Fadi Braiteh, MD is a medical oncologist and director of the Translational Oncology Program Phase I and GI Malignancies Program for Comprehensive Cancer Centers. He is a clinical associate professor at University of Nevada School of Medicine and is board certified in Medical Oncology and Palliative Medicine and specializes in the area of Gastro-intestinal and Thoracic oncology. Dr. Braiteh is also a principal investigator of numerous clinical research studies available at Comprehensive

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Is There Any Amount of Sun Exposure That’s Good For You?

Being Sun Smart: Sun Safety Tips

The physicians at Comprehensive Cancer Centers caution patients, and the general public, about the dangers associated with excessive exposure to the sun. With nearly 300 sunny days per year in the Las Vegas Valley, and dangerous UVB rays finding their way through even cloudy days during the winter to the skin, has helped earn our home the top ranking for worst cities for your skin.

Las Vegas earned the worst city for skin ranking due to the combination of the region’s relatively high elevation, prevalence of smoke in places like casinos, and high temperatures. The combination contributes to approximately 22 high ozone days per year. These factors may all help contribute to increased risks for health issues including skin cancer and melanoma.

All of the warnings for skin cancer raised the question: is there any amount of sun that can be enjoyed outdoors safely? A recent story by Outside Magazine brought about some questions on that very topic, with some recommendations that people may lose some health benefits by completely avoiding the sun.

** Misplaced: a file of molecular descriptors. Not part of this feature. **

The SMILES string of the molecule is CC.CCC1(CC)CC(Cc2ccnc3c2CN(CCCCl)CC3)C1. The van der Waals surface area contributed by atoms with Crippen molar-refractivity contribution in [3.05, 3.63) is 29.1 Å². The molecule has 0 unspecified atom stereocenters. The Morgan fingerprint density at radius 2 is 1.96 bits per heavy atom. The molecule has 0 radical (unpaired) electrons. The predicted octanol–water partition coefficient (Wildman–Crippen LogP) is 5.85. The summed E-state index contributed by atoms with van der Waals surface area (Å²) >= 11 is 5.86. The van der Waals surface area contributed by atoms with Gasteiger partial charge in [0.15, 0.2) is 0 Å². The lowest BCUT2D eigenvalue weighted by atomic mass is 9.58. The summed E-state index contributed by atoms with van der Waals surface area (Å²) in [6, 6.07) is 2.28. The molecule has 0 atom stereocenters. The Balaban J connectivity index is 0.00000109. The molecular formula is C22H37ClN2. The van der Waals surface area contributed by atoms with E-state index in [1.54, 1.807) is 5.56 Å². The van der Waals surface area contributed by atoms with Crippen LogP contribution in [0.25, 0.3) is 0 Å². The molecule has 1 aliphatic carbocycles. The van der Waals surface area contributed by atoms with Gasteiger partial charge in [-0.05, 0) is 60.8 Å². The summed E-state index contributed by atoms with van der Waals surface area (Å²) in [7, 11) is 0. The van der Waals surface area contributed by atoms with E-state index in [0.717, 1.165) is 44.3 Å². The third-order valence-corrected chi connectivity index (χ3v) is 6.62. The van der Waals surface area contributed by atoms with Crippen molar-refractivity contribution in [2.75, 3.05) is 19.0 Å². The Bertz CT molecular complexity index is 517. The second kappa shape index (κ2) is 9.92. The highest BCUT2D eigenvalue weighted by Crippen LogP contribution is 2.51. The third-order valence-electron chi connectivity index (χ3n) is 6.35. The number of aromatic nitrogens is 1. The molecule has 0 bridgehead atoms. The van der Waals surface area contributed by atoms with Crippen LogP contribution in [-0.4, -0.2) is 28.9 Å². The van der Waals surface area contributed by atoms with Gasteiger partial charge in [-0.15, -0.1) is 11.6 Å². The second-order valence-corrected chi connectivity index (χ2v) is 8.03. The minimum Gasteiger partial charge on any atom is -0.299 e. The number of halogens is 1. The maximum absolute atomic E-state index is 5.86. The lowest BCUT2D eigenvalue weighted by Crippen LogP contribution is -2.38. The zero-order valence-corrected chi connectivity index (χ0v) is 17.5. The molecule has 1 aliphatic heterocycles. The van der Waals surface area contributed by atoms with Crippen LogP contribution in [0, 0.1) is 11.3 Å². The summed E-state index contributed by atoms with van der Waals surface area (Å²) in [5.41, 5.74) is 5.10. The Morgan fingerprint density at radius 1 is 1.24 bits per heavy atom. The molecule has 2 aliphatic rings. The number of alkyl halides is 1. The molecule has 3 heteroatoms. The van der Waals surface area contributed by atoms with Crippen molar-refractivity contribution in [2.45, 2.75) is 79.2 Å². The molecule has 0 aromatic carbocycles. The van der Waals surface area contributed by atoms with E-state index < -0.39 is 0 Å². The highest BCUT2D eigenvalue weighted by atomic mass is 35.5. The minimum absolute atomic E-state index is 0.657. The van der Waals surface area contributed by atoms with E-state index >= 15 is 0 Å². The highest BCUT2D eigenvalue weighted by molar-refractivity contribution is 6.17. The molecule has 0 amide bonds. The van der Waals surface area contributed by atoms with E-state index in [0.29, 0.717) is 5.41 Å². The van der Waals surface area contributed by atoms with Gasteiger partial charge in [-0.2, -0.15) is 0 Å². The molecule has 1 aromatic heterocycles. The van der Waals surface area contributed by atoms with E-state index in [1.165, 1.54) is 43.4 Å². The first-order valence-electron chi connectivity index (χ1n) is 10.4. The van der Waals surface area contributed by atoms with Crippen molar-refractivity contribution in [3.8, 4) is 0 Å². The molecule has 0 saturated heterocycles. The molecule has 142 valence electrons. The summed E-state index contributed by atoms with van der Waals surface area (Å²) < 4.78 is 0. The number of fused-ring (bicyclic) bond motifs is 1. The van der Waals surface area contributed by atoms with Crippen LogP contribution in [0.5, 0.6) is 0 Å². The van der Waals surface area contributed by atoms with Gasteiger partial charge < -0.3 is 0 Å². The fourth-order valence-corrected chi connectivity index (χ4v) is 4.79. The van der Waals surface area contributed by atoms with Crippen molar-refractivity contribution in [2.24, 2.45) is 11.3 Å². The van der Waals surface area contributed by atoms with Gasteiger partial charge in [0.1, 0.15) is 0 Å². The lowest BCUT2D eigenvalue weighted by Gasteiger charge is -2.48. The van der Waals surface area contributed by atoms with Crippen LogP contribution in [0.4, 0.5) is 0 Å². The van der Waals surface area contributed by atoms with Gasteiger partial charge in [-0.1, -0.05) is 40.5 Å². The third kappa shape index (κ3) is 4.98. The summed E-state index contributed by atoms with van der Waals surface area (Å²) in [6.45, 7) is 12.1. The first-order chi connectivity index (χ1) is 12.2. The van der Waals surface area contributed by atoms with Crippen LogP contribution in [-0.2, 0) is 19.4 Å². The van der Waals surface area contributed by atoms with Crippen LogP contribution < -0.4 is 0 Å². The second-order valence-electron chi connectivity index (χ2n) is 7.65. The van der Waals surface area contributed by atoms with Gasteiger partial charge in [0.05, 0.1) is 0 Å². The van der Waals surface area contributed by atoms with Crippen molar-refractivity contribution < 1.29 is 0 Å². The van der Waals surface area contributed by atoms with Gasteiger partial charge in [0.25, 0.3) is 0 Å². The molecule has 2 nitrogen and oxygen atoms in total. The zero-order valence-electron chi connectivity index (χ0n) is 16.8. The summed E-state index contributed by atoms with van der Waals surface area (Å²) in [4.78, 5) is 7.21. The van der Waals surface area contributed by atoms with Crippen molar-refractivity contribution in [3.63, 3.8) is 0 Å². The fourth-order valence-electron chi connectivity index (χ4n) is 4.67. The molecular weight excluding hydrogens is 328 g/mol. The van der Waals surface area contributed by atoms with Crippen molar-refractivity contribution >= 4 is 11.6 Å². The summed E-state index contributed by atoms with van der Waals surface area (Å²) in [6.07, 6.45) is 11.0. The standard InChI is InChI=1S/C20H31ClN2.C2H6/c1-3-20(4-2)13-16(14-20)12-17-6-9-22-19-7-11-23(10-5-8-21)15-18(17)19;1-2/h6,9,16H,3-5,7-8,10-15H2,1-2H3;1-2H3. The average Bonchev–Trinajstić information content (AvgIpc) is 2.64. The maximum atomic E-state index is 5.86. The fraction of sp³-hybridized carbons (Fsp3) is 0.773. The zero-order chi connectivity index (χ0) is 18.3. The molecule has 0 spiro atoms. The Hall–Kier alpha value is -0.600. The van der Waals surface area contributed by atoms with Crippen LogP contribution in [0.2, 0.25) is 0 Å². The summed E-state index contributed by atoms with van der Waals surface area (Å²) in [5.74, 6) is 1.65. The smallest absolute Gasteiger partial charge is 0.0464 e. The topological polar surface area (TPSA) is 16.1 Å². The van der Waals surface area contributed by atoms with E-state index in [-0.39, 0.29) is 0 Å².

Researchers are showing that vitamin D supplements show little to no benefit to people. In November of 2018, one of the largest and most rigorous trials of the vitamin ever conducted—in which 25,871 participants received high doses for five years—found no impact on cancer, heart disease, or stroke through taking Vitamin D supplements.

With vitamin supplements not providing necessary results, and risks from the sun a challenge in Southern Nevada, the physicians at Comprehensive Cancer recommend that people look to find vitamin D from natural sources, which are more efficiently processed by the body. These foods include fatty fish, like tuna, mackerel, and salmon, orange juice, soymilk, and cereals. Vitamin D can also be found in beef liver, cheese and egg yolks.

“Being sun smart includes wearing hats, sunglasses and sunscreen, among other precautions, but it also means being aware of your skin and getting regular check ups to stay on top of your health management, “ said Dr. Wolfram Samlowski, medical oncologist at Comprehensive Cancer Centers. “Remaining in good health requires a 360 degree approach and we urge everyone to be mindful of everything they can do, each day, to make that happen.”

Also noted by Dr. Samlowski, skin cancer is the most common form of cancer in the United States. There are three major types of skin cancer: basal cell carcinoma, squamous cell carcinoma and malignant melanoma. Both basal cell and squamous cell carcinoma are highly treatable. Malignant melanoma is the most serious type of skin cancer and more likely to spread to other parts of the body.

In sum, while it can be good to get a bit of natural sun exposure, the benefits from being sun smart should always be the top priority when being outdoors.

Comprehensive Cancer Centers Can Help

Comprehensive Cancer does its part to help fellow residents of the community be sun safe through partnerships with Wet‘n’Wild Las Vegas, The soon-to-be Las Vegas Aviators, Springs Preserve, Downtown Summerlin and the Cadence master-planned community by providing free sunscreen at kiosks in each location, along with sun safety tips.

Should you receive a skin cancer or melanoma diagnosis, the Physicians at Comprehensive Cancer Centers provide a variety of treatment options for patients with cancer.  For certain patients, clinical research studies currently being conducted at Comprehensive Cancer Centers may offer additional treatment options. Please click here to learn more. To schedule an appointment with the team at Comprehensive, please call 702-952-3350.


The content is this post is not intended to be a substitute for professional medical advice, diagnosis, or treatment. Always seek the advice of qualified health providers with questions you may have regarding medical conditions.

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Comprehensive Raises Awareness for Gallbladder and Bile Duct Cancer

Support Gallbladder and Bile Duct Cancer Awareness Month